Have you heard of the term “streamline refinance”? Lenders certainly have and when you discover what this process actually is, you may very well decide it’s time to refinance after all. A streamline refinance is where an existing mortgage is completely replaced by a new one. The term was originally coined when the Federal Housing Administration, or FHA, first introduced this low-documentation loan back in the 1980s. Let’s take a closer look.
Recall when you first bought your home and applied for a mortgage. The amount of documentation required was rather extensive as it relates to income, employment, assets, credit and the property being financed. Two years of W2 forms, most recent paycheck stubs covering a 30 day period, verification of employment from the employer, most recent bank statements, a credit report and credit scores and a full property appraisal. If the applicant was self-employed, then two years of income tax returns were needed in addition to a year-to-date profit and loss statement. Lenders can’t ignore these documentation guidelines if they want to have a loan eligible for sale in the secondary markets or be eligible for compensation should the loan go into default.
Streamline Refinance Explained
With a streamline refinance, the amount of documentation needed to process and approve a refinance essentially ignores most of that paperwork. Witha streamline there are no paycheck stubs needed, no W2 forms, no bank statements, no minimum credit score requirements and no property appraisal. Why the removal of such documentation when refinancing when that very same limited approval could have been performed the first time around?
Getting approved for a streamline refinance isn’t as easy as waving a magic wand but it’s still much easier compared to fully documenting a loan for a purchase. There are some guidelines that must be followed but the first step is to identify the “net tangible benefit.” The net tangible benefit lays out the guidelines for determining if a streamline refinance benefits the borrowers instead of just making another loan and selling the loan for a profit. What sort of benefit qualifies?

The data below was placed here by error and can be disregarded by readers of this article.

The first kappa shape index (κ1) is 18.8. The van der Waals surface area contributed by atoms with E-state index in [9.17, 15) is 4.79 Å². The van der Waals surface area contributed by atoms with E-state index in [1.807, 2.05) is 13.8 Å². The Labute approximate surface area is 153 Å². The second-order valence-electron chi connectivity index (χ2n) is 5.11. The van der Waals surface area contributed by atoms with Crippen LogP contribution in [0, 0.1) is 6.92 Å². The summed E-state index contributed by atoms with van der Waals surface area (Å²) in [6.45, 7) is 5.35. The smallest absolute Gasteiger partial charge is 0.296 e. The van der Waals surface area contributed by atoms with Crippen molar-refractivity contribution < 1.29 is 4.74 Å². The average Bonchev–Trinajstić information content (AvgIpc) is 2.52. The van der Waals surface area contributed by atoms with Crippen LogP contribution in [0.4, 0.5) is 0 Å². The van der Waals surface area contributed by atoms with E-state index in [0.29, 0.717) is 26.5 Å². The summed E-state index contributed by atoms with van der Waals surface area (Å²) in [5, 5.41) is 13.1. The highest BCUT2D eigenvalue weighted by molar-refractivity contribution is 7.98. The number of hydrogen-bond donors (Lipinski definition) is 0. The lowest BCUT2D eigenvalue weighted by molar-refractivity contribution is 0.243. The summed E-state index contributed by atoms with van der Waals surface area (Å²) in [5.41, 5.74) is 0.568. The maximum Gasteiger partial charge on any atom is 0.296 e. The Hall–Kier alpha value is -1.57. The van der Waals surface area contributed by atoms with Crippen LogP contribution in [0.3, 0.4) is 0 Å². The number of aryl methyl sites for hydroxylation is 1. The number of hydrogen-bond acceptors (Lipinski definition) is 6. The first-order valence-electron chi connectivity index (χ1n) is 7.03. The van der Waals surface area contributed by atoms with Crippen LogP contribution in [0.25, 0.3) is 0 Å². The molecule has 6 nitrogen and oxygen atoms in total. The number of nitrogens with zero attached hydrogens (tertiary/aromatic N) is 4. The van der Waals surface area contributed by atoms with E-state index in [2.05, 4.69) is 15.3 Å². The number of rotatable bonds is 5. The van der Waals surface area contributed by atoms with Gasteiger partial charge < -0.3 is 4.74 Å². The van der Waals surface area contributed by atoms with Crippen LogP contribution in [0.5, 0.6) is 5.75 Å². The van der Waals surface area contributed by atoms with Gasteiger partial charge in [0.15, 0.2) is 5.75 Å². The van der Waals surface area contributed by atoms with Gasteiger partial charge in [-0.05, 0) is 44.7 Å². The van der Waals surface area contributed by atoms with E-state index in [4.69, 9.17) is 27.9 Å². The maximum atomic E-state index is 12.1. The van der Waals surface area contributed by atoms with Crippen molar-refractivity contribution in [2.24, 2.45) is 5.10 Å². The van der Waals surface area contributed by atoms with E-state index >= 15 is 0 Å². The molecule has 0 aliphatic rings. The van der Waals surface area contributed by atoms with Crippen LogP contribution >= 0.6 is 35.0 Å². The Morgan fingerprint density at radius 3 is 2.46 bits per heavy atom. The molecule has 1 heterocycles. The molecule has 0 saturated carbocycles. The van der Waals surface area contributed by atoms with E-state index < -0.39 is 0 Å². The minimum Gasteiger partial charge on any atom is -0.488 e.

The most important is to lower the monthly payment. This is done by comparing the current rate with the proposed rate and reviewing the difference in monthly payments. Generally speaking, the effective payment must drop by about one-half of one percent. This is a common-sense approach to refinancing. If a homeowner is making the mortgage payments on time that same homeowner would still be able to make the monthly payments when lowered.
A streamline can also benefit the homeowner when switching from an adjustable-rate mortgage, or ARM, to a fixed-rate loan. With an ARM, the interest rate can and likely will adjust at some point in the future based upon the terms of the original note. This instability can be eliminated by the stability of a fixed-rate loan.
A streamline refinance can be approved when replacing one loan with the same type of loan. For instance, an FHA streamline can be used when replacing an existing FHA loan. The same goes for a VA loan or USDA loan.
Credit reports aren’t needed nor are there any minimum credit scores but lenders do want to take a look at your mortgage payment history. Streamline refinance guidelines ask there be no more than one payment made more than 30days past the due date over the last 12 months and no such late payments within the last six. The existing loan may also need a “seasoning” requirement. Seasoning means how long the loan has been in existence. FHA seasoning requirements ask the loan be at least 210 days old, for example. In addition, there may be other requirements beyond what the FHA needs. As it relates to value, there is no appraisal needed. Instead, the lender will use the original purchase price as the appraised value. This works even though the property may have lowered in value since the purchase.
There will be closing costs associated with a streamline refinance but because less documentation is needed the overall costs will be lower. You can get an estimate of the types of closing fees you can expect at closing with aCost Estimate I can provide. If you’ve been thinking about refinancing but aren’t sure if you’re ready to dive into the loan application process all over again but do want to lower your payment or get out of your ARM and into a fixed-rate loan, give me a call and let’s talk more to see if a streamline refinance loan is in your future.